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Proceedings of the National Academy of Sciences of the United States of America FIG. 6. Phylogenetic tree of MHC class II B genes from various vertebrate species. The tree was constructed by using p-distances for the amino acid sequences (188 residues) of domains β1 and β2. One allele from each locus was used as long as the locus was identifiable. In chicken and Xenopus the class II B loci have not been clearly identified, so that some sequences used may represent different alleles from the same locus. The human and mouse DM B genes, which are known to be distantly related to other class II B genes (31) were used as outgroups. The orthologous genes such as DQ, DP, etc., in different species are bracketed. M-rat, mole rat. genes because DH and JH genes are very short and are not useful for our purpose. There are two types of light-chain gene families: κ-chain and λ-chain gene families. Each of these gene families consists of the variable-segment (Vκ or Vλ) and joining-segment (Jκ or Jλ) gene families, but Jκ and Jλ genes are again unimportant for our purpose. In higher vertebrates, the heavy-chain, κ-chain, and λ-chain gene families are located on different chromosomes and form separate clusters. The human genome contains about genes vary with haplotype. The numbers of VH, Vκ, and Vλ genes also vary with species, and some organisms (e.g., chicken) have no Vκ genes and others (e.g., mouse) have only a few Vλ genes. In cartilaginous fishes such as sharks and skates the genomic organization of Ig genes is different from that of higher vertebrates, which may be described as (Vn-Dn-Jn-Cn). In lower vertebrates, the basic unit of repeat of genes is (V-D-D-J-C). This unit of linked genes is repeated several hundred times in the genome, and the repeats are scattered on different chromosomes. Therefore, the Ig genes in these organisms may be represented by (V-D-D-J-C)n. In this paper we will be concerned primarily with the evolution of VH genes. Diversity Within Species. The diversity of immunoglobulins is primarily caused by multiple copies of VH or VL genes. It has been shown that the rate of nonsynonymous nucleotide substitution is significantly higher than that of synonymous substitution at the complementarity-determining regions of VH and VL genes (47). This observation once suggested the possibility that VH and VL genes might also be subject to overdominant selection, but recent studies have shown that the extent of VH or VL gene polymorphism within loci is much lower than that of MHC genes (48–50). Therefore, it seems that a higher rate of nonsynonymous substitution than that of synonymous substitution in VH and VL genes is caused by directional selection rather than overdominant or balancing selection. A DNA region of 1,100 kb containing the entire human VH repertoire has now been sequenced (51, 52). It contains about 50 functional genes and about 40 pseudogenes. In addition, polymorphic alleles for a substantial number of VH loci have been sequenced. Fig. 7 shows a phylogenetic tree for 40 functional genes and 6 additional polymorphic alleles (3 alleles for 3 loci). (Unexpressed nondefective genes with open reading frames were not used.) It is clear that the sequence divergence of polymorphic alleles is very small compared with that of MHC loci. By contrast, the extent of sequence variation among different VH loci is much higher than that of class I or class II MHC genes. The human VH genes have been classified into seven different families according to sequence similarity (51, 52). Each of these seven families of genes forms a monophyletic cluster, though there are three single-sequence families (families 5, 6, and 7). Ota and Nei (14) and Schroeder et al. (55) noted that the VH genes in mammalian species can be classified into three groups—A, B, and C—or three clans—I, II, and III. The genes belonging to each of these groups FIG. 7. Phylogenetic tree of 40 functional VH genes (loci) and 6 additional polymorphic alleles from humans. This tree was constructed by using Jukes-Cantor distances for the nucleotide sequences (228 bp) of framework regions 1, 2, and 3 (14). Loci 1–2, 3–30, and 4–31 are represented by three alleles. Gene and allelic notations are the same as those of Honjo and Matsuda (53) and the V BASE database (54), from which the sequence data were obtained. The human VH genes are classified into seven families, and the first number of each gene symbol designates the family number, whereas the second number refers to the order of the chromosomal location from the DH gene region.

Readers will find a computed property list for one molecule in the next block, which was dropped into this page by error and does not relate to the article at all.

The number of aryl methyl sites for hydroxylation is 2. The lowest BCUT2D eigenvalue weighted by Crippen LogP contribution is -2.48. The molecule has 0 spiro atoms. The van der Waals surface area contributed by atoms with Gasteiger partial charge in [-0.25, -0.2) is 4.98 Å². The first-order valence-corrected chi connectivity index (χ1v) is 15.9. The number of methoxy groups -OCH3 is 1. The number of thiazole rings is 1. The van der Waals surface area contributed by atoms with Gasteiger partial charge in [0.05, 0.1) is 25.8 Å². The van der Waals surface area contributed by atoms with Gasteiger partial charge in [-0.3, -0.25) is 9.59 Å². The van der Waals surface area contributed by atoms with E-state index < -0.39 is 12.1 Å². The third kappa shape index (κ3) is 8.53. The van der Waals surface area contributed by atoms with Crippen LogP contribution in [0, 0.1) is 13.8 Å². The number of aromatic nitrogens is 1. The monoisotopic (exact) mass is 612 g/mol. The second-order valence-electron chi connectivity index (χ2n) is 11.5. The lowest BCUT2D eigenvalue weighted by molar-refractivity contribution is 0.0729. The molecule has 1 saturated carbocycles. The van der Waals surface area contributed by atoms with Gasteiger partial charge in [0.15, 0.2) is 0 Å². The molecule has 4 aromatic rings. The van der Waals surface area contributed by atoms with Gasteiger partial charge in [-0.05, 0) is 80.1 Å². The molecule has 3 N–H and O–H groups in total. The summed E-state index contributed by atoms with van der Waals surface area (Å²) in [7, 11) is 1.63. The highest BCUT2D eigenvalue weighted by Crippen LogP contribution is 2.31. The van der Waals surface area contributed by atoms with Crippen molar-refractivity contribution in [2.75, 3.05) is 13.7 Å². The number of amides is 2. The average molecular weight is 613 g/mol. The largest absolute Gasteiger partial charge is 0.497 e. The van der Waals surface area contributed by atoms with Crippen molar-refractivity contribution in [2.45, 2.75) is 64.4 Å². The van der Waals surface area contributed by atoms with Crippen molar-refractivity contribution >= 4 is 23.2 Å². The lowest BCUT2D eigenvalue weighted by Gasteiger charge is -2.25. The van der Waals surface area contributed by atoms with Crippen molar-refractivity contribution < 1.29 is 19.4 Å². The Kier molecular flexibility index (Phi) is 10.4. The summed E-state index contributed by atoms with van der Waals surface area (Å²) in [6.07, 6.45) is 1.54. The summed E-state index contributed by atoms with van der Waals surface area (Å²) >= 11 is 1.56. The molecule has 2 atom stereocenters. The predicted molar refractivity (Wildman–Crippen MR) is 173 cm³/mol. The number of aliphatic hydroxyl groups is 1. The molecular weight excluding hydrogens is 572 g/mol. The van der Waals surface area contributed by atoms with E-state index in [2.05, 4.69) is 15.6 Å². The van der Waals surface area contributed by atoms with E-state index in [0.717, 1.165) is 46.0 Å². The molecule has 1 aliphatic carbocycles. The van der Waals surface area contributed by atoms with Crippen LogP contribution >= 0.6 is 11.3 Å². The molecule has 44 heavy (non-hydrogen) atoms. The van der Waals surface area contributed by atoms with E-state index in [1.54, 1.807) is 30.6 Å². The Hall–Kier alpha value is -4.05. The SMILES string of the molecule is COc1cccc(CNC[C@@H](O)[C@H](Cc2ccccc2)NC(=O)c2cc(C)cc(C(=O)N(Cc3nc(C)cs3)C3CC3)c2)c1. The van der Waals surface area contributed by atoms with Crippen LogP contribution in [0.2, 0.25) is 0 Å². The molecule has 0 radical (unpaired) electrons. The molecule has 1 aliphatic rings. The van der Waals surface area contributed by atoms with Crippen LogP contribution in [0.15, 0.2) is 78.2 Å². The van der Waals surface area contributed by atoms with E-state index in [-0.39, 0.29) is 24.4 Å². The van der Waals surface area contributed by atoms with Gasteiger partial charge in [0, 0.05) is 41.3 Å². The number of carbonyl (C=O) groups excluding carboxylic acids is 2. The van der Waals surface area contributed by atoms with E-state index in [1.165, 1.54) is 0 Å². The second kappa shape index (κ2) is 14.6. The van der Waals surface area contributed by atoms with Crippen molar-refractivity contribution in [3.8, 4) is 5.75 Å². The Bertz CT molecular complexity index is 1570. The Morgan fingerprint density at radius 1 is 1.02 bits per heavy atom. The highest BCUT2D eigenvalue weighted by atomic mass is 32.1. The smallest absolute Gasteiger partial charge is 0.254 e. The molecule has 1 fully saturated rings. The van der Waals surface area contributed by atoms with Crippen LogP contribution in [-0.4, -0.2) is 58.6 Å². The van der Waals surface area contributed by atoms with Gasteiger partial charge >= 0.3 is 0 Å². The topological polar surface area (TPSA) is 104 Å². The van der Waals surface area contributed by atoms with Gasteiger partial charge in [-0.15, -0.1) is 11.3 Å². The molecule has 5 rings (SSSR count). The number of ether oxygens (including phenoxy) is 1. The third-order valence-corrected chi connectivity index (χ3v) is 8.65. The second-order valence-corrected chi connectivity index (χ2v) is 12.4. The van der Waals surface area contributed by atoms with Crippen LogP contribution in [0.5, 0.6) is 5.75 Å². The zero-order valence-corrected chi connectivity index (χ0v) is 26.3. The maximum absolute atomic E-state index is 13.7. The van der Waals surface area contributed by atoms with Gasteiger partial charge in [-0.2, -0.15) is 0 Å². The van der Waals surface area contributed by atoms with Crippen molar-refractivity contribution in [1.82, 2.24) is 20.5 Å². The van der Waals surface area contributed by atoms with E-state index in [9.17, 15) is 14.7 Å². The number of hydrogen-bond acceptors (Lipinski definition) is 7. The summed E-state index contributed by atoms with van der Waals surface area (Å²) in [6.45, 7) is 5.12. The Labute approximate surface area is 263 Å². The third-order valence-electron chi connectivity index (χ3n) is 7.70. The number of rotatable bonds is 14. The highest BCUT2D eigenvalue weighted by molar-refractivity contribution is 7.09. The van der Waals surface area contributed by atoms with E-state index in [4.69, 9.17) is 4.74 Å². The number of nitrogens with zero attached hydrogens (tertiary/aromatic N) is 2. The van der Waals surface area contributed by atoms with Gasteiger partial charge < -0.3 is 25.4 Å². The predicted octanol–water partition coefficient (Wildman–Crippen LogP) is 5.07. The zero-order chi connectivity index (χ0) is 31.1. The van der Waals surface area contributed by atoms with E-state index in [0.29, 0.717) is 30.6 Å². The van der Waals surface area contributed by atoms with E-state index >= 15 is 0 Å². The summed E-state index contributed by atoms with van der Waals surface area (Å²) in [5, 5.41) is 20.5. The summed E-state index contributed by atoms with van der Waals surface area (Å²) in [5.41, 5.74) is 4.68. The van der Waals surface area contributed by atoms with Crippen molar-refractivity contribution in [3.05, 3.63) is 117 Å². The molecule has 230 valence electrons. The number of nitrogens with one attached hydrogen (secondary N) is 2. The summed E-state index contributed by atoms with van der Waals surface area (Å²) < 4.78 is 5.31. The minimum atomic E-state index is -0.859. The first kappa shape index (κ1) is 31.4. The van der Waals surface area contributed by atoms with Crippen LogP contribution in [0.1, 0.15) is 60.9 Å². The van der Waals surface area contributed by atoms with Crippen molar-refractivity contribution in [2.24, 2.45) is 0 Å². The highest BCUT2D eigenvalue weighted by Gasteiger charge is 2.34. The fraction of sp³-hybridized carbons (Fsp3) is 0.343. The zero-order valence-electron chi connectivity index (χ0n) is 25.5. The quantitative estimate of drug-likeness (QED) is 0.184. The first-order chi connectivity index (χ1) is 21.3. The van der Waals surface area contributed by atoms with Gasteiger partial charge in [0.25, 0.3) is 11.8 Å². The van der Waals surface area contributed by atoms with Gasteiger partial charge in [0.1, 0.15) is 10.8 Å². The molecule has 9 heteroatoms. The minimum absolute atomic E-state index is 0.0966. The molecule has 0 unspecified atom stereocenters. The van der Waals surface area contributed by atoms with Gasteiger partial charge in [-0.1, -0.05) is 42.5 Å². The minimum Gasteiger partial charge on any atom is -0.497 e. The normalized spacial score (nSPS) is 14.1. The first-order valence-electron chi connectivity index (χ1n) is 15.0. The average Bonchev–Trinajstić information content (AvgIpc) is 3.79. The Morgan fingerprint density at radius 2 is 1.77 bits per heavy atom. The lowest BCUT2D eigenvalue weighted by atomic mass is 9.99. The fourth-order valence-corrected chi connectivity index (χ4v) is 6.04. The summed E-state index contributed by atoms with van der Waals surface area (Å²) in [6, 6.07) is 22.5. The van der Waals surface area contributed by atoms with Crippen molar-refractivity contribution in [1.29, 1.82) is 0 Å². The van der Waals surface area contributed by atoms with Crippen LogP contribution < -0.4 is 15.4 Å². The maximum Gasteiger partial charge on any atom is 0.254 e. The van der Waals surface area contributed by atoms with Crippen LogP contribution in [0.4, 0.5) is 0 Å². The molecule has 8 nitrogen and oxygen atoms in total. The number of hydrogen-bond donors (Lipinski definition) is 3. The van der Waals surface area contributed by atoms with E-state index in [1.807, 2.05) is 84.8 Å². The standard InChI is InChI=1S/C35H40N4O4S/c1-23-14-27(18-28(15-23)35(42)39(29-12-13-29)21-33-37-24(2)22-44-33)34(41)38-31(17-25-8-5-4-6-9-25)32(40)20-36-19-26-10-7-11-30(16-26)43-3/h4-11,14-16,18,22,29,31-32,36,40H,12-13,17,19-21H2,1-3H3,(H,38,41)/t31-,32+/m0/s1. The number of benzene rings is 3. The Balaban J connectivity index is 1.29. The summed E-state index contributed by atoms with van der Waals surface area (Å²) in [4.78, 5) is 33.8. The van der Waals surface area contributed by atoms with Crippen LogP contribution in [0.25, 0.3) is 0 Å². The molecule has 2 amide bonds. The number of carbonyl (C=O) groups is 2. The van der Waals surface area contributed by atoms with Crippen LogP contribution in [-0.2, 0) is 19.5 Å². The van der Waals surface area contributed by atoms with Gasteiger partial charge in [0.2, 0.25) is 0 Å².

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Proceedings of the National Academy of Sciences of the United States of America in humans again form a monophyletic cluster with a high bootstrap value. As will be mentioned later, these groups of genes are-shared by amphibians and fishes. Therefore, the three groups of genes have persisted in the human lineage for more than 400 Myr. This evolutionary time is much longer than that for the gene groups in MHC class II A or B clusters. Fig. 7 indicates that the present VH genes in the human genome were generated by repeated gene duplication. One may therefore wonder whether the VH gene repertoire was produced by repeated tandem gene duplication or by the combination of duplication, deletion, and translocation events. If tandem duplication is the major factor, one would expect that closely related genes in the phylogenetic tree are also located closely in the physical map of VH genes on the chromosome. In practice, this is not the case, and the genealogical relationships of the genes are almost independent of the chromosomal locations (Fig. 7). The same conclusion applies to the Vκ gene cluster (50) and somewhat weakly to the Vλ gene cluster as well (56). These results suggest that the VH, Vκ, and Vλ gene families in humans were formed by the combination of events of gene duplication, deletion, and translocation. Haplotype Polymorphism. If duplication, deletion, and translocation are important factors of the evolutionary change of Ig genes, one would expect that haplotype polymorphism due to these events is observed in extant species. This is indeed the case, and the number of copies of VH or VL genes is known to vary with haplotype. For example, some human haplotypes have only one VH3–30 gene, but others have a group of five duplicate genes in the vicinity of this locus (53). A more dramatic example of gene duplication is observed in the human Vκ gene cluster (50). Human populations have two haplotypes, say H1 and H2. Haplotype H1 has 40 Vκ genes including pseudogenes, whereas H2 has 76 Vκ genes. Sequencing of these genes has shown that H2 was produced by a block duplication of 36 Vκ genes from haplotype H1, and the sequence similarity between the two sets of duplicate genes is very high. This duplication apparently occurred after humans and chimpanzees diverged about 5 Myr ago, because chimpanzees, gorillas, and orangutans do not have this duplication. The frequency of haplotype H1 in human populations is very low and seems to be about 4% (50). Long-Term Evolution. The pattern of long-term evolution of VH and VL genes has been studied by a number of authors (12, 14, 57, 58). These studies are primarily based on sequence data from humans and mice and some limited data from other organisms. The general conclusion obtained from these studies is that the vertebrate genome contains a diverse array of VH and VL genes and they have been formed during hundreds of millions of years. However, recent studies of VH and VL sequences from chicken (59), rabbits (60), sheep (61), etc. suggest that this general conclusion does not apply to all organisms. Fig. 8 shows the phylogenetic tree for representative VH genes from 15 different vertebrate species. According to this tree, the VH genes can be grouped into five major clusters, A, B, C, D, and E (14). The human and mouse genomes contain only group A, B, and C genes (14, 55), but since these three groups of genes are shared by Xenopus, teleost fishes, etc. as well as by other mammals, they must have diverged about 400 Myr ago. This indicates that VH gene diversity in these organisms was generated by gene duplication and diversification during a long evolutionary time. The tree in Fig. 8, however, shows that all VH genes in some mammalian species are closely related and all sequences from a species belong to only one VH group (B or C). They are cattle, sheep, pigs, and rabbits, which are all domesticated animals. Particularly interesting are the cattle and sheep gene clusters which belong to group B. Since cattle and sheep belong to the same suborder (Ruminantia) and apparently diverged about 20 Myr ago, the divergence of the two clusters occurred quite rapidly. Another interesting observation is that pigs, which belong to the same order (Artiodactyla) as cattle, also have one cluster of closely related VH genes but this cluster belongs to group C genes rather than group B genes. At any rate, these organisms have a limited VH gene repertoire compared with that of humans and mice, but they have no problem in survival. Another organism which has an unusual set of VH genes is chicken. In this organism the gene cluster has only one functional gene (VH1) and about 100 VH pseudogenes, and VH diversity is generated through somatic gene conversion of the functional gene by pseudogenes (59). Interestingly, all the VH1 and pseudogenes are closely related to one another and belong to group C (62). Furthermore, the Vλ gene cluster in chicken also shows essentially the same genetic property (63). A somewhat similar genetic system is observed with the rabbit VH genes (60). In this organism only one VH gene is usually expressed, and other VH genes or pseudogenes are used for somatic conversion of this expressible gene. At the present time, it is unclear how these types of genetic systems have evolved. DISCUSSION When the major aspects of genomic structure of MHC and Ig genes were first clarified in humans and mice, the evolutionary schemes of the two genetic systems appeared quite different. The diversity of MHC molecules is generated primarily by intralocus polymorphism, whereas the immunoglobulin diversity is generated by interlocus genetic variation barring somatic mutation or somatic gene conversion (64). However, as the genes from other organisms are studied, a number of common features have emerged between the two systems despite the difference in genomic organization and function. In both genetic systems the major force of evolution is the combination of events of gene duplication, deletion, and translocation as well as point mutation FIG. 8. Phylogenetic tree of 49 VH genes from various vertebrate species. This tree was constructed by using p-distances for the amino acid sequences of framework regions 1, 2, and 3. Most sequence data are from Ota and Nei (14), and additional sequences for cattle, sheep, pigs, and rabbits are from GenBank. The root of the tree was determined by using light chain genes as was done in ref. 14.